Amarin (AMRN) had fallen 55% since July 2012 highs as the outlook surrounding its FDA approved product, Vascepa, continued to fall. The reason for the fall was solely speculative, but boosted by weak patents, no partnership, and fears of OTC pressure. As a result, many believe that its peak sales expectations have fallen drastically from north of $2 billion to potentially $500 million. However, the company has had good news of late, including the FDA's acceptance of its NDA for Vascepa used to treat patients with high triglycerides greater than 200mg/dL; it is currently approved for 500 mg/dL.
Once Vascepa's use is expanded, it will clearly increase its market potential. But until then I still think the company's performance has been impressive. The company produced sales of $2.34 million in three months of launch, but showed great trends with more than half of the revenue coming in April. In the first month, Amarin saw 3,224 prescriptions, then in March it added 4,031, and finally in April it grew 4,508 on top of March's scripts to total 11,768 in the one month alone. To me this is a favorable trend, and the stock responded with gains of 6.00%. As a result, after almost one year of large loss, I think Amarin is a stock to watch for gains. Investors might have overreacted to the company not having a partner, and now with sales being produced, speculation can finally be put to rest.
Could This Name Be the Next First Solar?
After Molycorp's (MCP) quarterly report and conference call, I couldn't help but wonder if we might be seeing the second coming of First Solar. The rare earth company has seen its valuation decline 70% in the last year, and 90% from its peak in 2011. However, most stocks have a bottom, and when fundamentals finally exceed lowered expectations, large gains can be created.
Obviously, Molycorp beat expectations, but it was the production ramp-up at Mountain Pass and statements of returning to normal demand levels this year that sparked gains of 30%. Of course, there are still concerns surrounding pricing for the company, but after a year where absolutely nothing went right, signs of improvement can often spark excitement and speculation to create further gains.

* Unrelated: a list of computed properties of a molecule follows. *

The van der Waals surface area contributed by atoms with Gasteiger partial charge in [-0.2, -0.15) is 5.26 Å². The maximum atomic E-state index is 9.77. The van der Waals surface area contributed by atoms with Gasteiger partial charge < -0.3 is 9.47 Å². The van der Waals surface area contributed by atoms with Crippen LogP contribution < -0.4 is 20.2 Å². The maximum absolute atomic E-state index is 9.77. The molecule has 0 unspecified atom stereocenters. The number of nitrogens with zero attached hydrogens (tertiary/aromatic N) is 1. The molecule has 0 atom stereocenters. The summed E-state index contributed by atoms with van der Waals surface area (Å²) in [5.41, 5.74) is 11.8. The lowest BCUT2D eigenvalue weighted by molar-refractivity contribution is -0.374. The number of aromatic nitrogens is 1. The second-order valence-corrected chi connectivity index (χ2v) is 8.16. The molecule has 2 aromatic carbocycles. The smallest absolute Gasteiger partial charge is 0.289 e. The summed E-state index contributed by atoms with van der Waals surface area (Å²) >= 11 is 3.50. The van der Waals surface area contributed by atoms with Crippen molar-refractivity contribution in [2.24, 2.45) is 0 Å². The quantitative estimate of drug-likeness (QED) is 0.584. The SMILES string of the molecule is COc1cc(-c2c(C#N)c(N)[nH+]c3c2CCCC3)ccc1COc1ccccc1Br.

In 2011, shares of Molycorp simply rose too fast, but it has arguably fallen just as quickly. For the last year revenue has continued to rise (much like First Solar), yet the problem has been pricing (just like First Solar). The company is not saying that "everything's better," but rather that it sees light at the end of the tunnel. Thus, I say that because of its loss I would watch the stock closely. Its rally on Friday occurred with a lot of conviction, and there may be investors looking to capitalize on the next beaten down stock to rally.
I would like to conclude by patting myself on the back, if I may. For the last two weeks I have included Restoration Hardware (RH) in my weekly article due to my belief that it was cheap and poised to rally. I had said that if I was wrong I would not include it in future articles, and I am thrilled to report that on the very last day of its second week included in "5 Stocks To Watch," RH rallied to post gains of 20%.
All kidding aside, I am not really patting myself on the back, but rather using RH as an example to show that although I believe the stocks in this series are cheap and present short-term upside, I am not a technical trader. I am a fundamental investor suggesting upside based on long-term trends. I believe that each stock in this series is attractive over a period of time, but investors should perform their own due diligence to not only chase immediate gains, but also larger long-term gains.